So this afternoon, I went over and gave some of our extra pine roping (note to self: 75 feet is far too much pine roping to buy, even if it does support the PTO) to my neighbor, and I thought I'd mention this in passing. I said, "You should have heard the theological discussion at our house this morning. I hope it's okay that I was telling them that it's okay that there are all different kinds of beliefs." Her response -- and keep in mind that this is someone I'm friendly with: "Not in my world it's not." Ho-kay. I said, "Well, at least that it's okay that we can believe what we want to believe," and headed back across the street. I didn't even tell her about the evenhanded approach to peace in the Middle East that I promoted to her child. (She should know better -- she saw my Hillary sign in the window!)

Thing #3: I'm done with Christmas shopping! Woohoo! Of course, we're not exactly done with decorating -- boxes and bins still strewn throughout the house. In fact, one-quarter of the ornaments still have yet to make it to the Christmas tree. Fortunately, I've got a whole weekend to deal with it -- we were going to have Ian's 4th birthday party on Sunday, but only one child could make it. (Very, very sad.) So we reissued invites today for Jan. 7, and we're hoping at least a few will come. We had to promise Chuck E. Cheese for the celebration of the actual day (ack!), but he took it better than I thought he would. And we'll have a family party when my parents get her next Thursday. Dave's pushing to move his parties to the summer and have half-birthday celebrations, but I don't know that that would be any better.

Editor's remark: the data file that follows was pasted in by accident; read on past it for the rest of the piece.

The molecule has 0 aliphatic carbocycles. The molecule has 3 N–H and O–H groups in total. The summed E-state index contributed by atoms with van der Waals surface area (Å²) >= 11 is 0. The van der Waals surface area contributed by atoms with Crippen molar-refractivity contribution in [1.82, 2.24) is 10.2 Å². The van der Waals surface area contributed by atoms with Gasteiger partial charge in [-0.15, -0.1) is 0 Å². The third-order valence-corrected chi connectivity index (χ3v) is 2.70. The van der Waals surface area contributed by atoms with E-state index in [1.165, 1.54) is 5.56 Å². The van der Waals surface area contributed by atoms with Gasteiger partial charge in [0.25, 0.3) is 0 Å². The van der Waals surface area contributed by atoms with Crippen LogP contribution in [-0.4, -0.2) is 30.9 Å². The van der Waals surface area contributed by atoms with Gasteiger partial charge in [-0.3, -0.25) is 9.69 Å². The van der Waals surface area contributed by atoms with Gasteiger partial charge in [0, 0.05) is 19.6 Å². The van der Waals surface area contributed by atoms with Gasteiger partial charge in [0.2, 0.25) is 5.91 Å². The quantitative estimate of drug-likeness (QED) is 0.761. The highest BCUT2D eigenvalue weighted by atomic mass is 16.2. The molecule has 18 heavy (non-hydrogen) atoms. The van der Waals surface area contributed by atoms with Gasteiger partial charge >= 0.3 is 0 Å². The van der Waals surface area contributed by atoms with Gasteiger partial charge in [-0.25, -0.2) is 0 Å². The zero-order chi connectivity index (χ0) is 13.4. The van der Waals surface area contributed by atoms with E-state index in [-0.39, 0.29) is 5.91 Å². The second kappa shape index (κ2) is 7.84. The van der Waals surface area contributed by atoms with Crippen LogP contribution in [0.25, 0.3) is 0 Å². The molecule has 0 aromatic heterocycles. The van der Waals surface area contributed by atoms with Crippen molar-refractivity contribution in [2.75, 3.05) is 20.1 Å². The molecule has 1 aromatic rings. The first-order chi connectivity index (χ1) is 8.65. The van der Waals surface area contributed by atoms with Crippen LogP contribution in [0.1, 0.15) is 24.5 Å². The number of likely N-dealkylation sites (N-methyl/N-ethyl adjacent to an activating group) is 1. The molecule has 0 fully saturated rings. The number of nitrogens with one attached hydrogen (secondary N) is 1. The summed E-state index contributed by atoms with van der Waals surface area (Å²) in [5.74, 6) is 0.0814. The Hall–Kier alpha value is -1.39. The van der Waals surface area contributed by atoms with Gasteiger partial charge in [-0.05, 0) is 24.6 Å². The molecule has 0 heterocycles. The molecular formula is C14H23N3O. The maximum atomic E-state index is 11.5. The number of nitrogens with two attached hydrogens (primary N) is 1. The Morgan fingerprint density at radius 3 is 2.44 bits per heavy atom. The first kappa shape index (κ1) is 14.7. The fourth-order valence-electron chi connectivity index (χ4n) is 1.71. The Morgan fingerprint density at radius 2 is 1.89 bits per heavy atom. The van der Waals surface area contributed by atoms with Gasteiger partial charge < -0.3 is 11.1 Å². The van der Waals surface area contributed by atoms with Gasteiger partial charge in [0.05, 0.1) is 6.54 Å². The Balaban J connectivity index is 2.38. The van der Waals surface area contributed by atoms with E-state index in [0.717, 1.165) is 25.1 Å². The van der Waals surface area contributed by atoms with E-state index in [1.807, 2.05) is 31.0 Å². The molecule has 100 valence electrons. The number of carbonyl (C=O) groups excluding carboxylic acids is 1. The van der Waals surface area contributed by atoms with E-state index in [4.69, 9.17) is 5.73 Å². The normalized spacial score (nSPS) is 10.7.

Thing #4: I've been busy, busy, busy knitting. Sadly, I've succumbed to SSPD (Second Sock Procrastination Disorder), and I have no fewer than four single socks that need their mates. I have reasons -- not necessarily good ones -- for each sock to be mateless, but it's no excuse. Still, they have to wait until I finish the kids' sweaters, which are all done but need making up. I'm working on that tonight and tomorrow, and have to be finished before they get their pictures done tomorrow afternoon. I'm hoping to post some pictures of the things I'm doing, but since many of them are gifts, I may have to wait until after Christmas -- I can't trust the recipients not to peek!

And that's it. I'll try to be more profound (and prolific) in the future. I'd really like to build this up to a much more frequent blog. It helps that a phone conversation with a friend the other day revealed that this friend has greater admiration for and faith in my writing ability than I remembered. Nothing like a compliment to spur you on to more effort!

Thursday, November 02, 2006

En garde!

En garde!
Originally uploaded by JennDM.
One more -- notice the wicked grin on Ian's face. Maybe he wasn't quite such a good knight after all!

Glinda, the Good Witch

Good Sir Ian

Wednesday, November 01, 2006

The First Day . . .

. . . of NaBloPoMo. Fussy is issuing a challenge to those of us who can't partake in NaNoWriMo. She's daring us to blog every day during the month of November. Sounds like a plan. I haven't officially signed up, but I think I'm going to try to meet the challenge. After all, my mom always says that if you do something every day for 30 days, it becomes a habit, and I have to admit I've been slacking quite a bit around here. At the very least, maybe NaBloPoMo will inspire some of my favorite, infrequently posting bloggers to produce more reading material for me!

So last night was Halloween. Costume sewing was taking place right up until the last minute, but I did manage to complete both costumes in the space of four days. (We missed the Halloween parade and costume contest on Saturday, but it was a nasty, rainy day anyway.) This year we had Glinda, the Good Witch, and a knight in chain mail: